As for pictures on the wall - why not try some lifestyle photos or nature scenes from your own community? Done tastefully and framed attractively, they are sure to be noticed - and how nice it would be to claim ownership of the scene! What a way to launch your feature/benefit conversation about your property!
One final reminder on inventory - make sure your homes are set up to code when they are models. Put on skirting, put up regulation steps or decks. Put up the shutters, seam the carpet in multi-sections, do all the finishing touches that make a house into a home. Remember - you may very well be showing this model to someone who is not familiar with manufactured housing. When they get their first impression of our product - don't let it be an unfinished, thrown-together something that you are trying to sell.
When you leave the office for the tour - have a pre-planned route to follow. You should know by this time (if your pre-qualifying was complete) which homes you are going to show. Your route should include the pool, the amenities of the community, one or two of the more attractive streets in the community. Point out especially nice homesites along the way - always referring to the resident by name.
For instance, you might say, "Don't Mrs. Green's roses look wonderful?" The idea is to have an interactive conversation with your prospect, not a monologue where you talk and they listen. And, of course, you want them to be in a positive frame of mind, so each of your questions and comments is worded so as to receive a positive answer from them. By the time you arrive at the model home, they will be accustomed to noticing the positive things you point out, and agreeing with your comments.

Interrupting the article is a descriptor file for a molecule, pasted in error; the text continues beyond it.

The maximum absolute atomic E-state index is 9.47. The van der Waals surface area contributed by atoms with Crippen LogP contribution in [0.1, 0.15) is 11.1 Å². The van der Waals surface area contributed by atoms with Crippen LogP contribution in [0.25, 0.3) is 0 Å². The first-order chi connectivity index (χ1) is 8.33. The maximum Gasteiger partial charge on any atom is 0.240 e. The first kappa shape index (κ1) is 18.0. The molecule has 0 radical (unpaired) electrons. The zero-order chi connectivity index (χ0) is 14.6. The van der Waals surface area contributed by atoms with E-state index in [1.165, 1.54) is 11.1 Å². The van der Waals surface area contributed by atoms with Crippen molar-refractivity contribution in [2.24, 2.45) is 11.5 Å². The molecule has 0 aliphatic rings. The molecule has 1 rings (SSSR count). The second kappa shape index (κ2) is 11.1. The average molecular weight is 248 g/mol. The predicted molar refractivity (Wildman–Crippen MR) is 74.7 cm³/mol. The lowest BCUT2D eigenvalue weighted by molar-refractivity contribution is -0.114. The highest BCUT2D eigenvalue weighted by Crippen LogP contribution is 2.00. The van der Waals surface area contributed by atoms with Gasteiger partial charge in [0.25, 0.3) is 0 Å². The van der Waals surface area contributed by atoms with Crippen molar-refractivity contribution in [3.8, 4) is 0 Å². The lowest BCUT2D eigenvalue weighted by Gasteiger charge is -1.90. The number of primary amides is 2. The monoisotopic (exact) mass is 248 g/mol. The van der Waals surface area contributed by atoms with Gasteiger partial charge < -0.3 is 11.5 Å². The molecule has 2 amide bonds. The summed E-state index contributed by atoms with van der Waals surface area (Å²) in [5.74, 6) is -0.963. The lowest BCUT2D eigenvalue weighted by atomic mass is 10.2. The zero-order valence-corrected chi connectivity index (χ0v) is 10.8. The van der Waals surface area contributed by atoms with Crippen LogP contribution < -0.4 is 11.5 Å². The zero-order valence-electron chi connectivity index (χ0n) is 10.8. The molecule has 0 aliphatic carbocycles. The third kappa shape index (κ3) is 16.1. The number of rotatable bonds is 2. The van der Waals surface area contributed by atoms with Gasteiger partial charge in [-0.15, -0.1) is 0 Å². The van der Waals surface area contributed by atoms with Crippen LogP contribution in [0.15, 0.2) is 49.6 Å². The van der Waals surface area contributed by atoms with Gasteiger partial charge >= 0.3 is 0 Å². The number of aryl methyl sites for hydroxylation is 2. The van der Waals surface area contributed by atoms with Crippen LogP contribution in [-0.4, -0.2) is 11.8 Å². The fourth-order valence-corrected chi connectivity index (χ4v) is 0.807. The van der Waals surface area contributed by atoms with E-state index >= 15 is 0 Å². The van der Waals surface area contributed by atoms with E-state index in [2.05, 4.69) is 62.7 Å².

Closing the sale is obviously the entire point of this exercise! A successful close usually requires more than one try - and sometimes in more than one way! And - it takes practice to make your attempts to close sound like conversation and not a pointed question which makes your prospect uncomfortable!
Concentrate on closing from the minute you determine they are qualified buyers (cash or credit-worthy, ready to move now). Your questions during the pre-qualifying stages should all be directed toward the close. Who will live in the home? What kind of pets do you have? Hobbies? When do you need to move? Why are you moving? Where do you currently live? Where is your down payment coming from?
Practice closing at each stage of your conversation with your prospective customer until it becomes normal for you to ask the right questions, phrase statements the right way, etc. Role play with your staff members or your spouse - or the mirror untl you are comfortable!
After the sale - follow-up! The people that were your prospects then became your customers are now your residents! You are not only the manager (sometimes) of the community - bu also (in many cases) the one responsible for all the little things that their home will need as they settle into it.
Don't avoid your customers/residents! Just because they bought is no reason for you to forget them! Arrange for a pizza and cokes to be delivered on their moving day. Send a potted flower that can be transplanted into the yard later after they have lived there for a week. Visit after two weeks and make sure things are gong OK for them. Make sure they are invited to resident activities and happenings.
Then - after two months, invite them back to the office for coffee and cookies, or visit their home (by appointment) with donuts or cookies. Ask them two questions:
- If you had $500 - $1,000 more to spend when you bought this home, what would you have gotten that you did not?
- If you had $500 - $1,000 less to spend when you bought this home, what would you have not gotten that you have?
Keep a careful record of the answers you get from your new residents when you ask these questions. This type of market research is easily worth its weight in gold, and certainly worth a few donuts! By reviewing this material, you will be able to better select the options in your ordered model homes.
Do you have other tips to share about how you make sales come more naturally? I would love to hear them! Please write to me c/o The Journal or at my home address.